I should like to thank the Chair for permitting me to raise this important matter on the Adjournment and to thank the Minister for Finance for attending the debate. My question related to the grant of £800,000 which Cavan County Council expected to receive this year from the ERDF Border Gas Pipeline Fund designated for the Border region. To date that grant has not been paid and there is great concern among the officials and members of Cavan County Council about the delay in doing that. Work commenced on the strength of the promise to pay that grant, which was indicated to us at our January estimates meeting. In the mid-eighties it was proposed to bring Kinsale gas to Belfast and our Government, the Northern Ireland authorities, the British Government and the EC got involved in the programme. A fund of £24.5 million was established; but, unfortunately, the proposal fell by the wayside when the British Government pulled out and the fund lay dormant.
In late 1987 it came to my attention that the fund could be used for road improvements or projects related to tourism in the Border region. I tabled a question to the Minister for Finance on 3 May 1988 and asked him the amount of money made available for tourism related projects from the EC fund originally designated for the gas pipeline from Dublin to Belfast, the projects which will be undertaken with this money and their location, and to include allocations for county roads as important tourist related projects. In a further question I asked the Minister for Finance the counties which will qualify. In the course of his reply the Minister said:
Approximately £8 million in ERDF aid is earmarked for tourism under the programme for the Border areas of Ireland. The counties concerned are: Donegal, Sligo, Leitrim, Cavan, Monaghan and Louth.
The submissions received from local authorities in connection with this programme greatly exceeded what could be funded with the amount available. The local authorities concerned were therefore invited to identify priority projects. The revised submissions which have been received are now being examined with a view to drawing together a coherent set of projects which enhances the tourism potential of the area as a whole. This will include both directly tourism-related amenities and county roads which provide access for tourists.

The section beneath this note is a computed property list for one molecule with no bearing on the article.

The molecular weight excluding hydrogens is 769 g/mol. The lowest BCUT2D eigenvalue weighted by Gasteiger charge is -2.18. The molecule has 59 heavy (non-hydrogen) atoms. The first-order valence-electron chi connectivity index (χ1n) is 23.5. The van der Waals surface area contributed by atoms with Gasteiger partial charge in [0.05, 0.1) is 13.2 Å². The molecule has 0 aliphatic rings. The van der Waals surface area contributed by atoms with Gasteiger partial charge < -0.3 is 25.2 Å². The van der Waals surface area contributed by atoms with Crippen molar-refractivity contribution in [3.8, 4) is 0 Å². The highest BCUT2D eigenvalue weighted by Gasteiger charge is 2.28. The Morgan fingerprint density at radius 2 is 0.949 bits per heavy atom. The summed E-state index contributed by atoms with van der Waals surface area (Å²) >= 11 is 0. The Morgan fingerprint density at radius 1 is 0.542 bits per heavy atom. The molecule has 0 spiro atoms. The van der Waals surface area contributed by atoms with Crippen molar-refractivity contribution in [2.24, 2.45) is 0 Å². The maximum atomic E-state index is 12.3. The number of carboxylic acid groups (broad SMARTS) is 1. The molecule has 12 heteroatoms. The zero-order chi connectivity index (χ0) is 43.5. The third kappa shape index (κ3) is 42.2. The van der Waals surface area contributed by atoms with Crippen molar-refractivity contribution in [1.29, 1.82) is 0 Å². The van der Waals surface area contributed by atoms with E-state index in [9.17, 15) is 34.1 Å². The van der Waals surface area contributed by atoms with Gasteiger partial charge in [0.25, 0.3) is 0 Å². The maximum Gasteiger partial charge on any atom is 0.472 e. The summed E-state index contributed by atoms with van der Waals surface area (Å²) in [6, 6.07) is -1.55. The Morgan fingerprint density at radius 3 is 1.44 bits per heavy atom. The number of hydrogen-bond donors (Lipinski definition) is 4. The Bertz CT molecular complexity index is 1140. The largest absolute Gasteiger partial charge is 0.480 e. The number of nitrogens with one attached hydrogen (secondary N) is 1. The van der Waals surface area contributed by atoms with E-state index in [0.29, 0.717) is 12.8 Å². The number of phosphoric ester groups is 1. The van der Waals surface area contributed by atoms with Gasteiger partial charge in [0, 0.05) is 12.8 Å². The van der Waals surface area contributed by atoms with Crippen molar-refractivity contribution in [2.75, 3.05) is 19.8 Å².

At our estimates meeting in January last year I was delighted to hear that the Minister, and the then Minister for Tourism and Transport, had notified the council that they would receive £750,000 from the fund. That money was more than welcome and was spent on a road from Killeshandra to Crossdoney taking in the Killykeen Forest Park, the focal point for the tourism related project. The forest park is an outstanding development that was undertaken by the former Deputy for my constituency, Mr. Tom Fitzpatrick, when he was Minister for Lands, but the roads to it were in such a disgraceful condition that the tourists were reluctant to use the facilities to the full. Indeed, local people were reluctant to use the roads. The project proved to be an excellent success and the council were highly commended.
At the time we were informed that the project would last between two and three years and that we could look forward to a further contribution in 1990. At our estimates meeting in January, a meeting that was long drawn out and at which we failed to strike a rate, it was indicated that a further £800,000 would be made available. That represented the second contribution under the gas pipeline fund. However, that money has not been paid, although on the strength of the commitment the council prepared a programme. In fact, it was hoped that the council would benefit to the tune of £1 million. In my view we are entitled to the additional money because of the six Border counties. I do not know how Sligo was classified as a Border county. Cavan and Monaghan have greater road problems than any other county in the country. That has been accepted by the Departments of Finance and the Environment.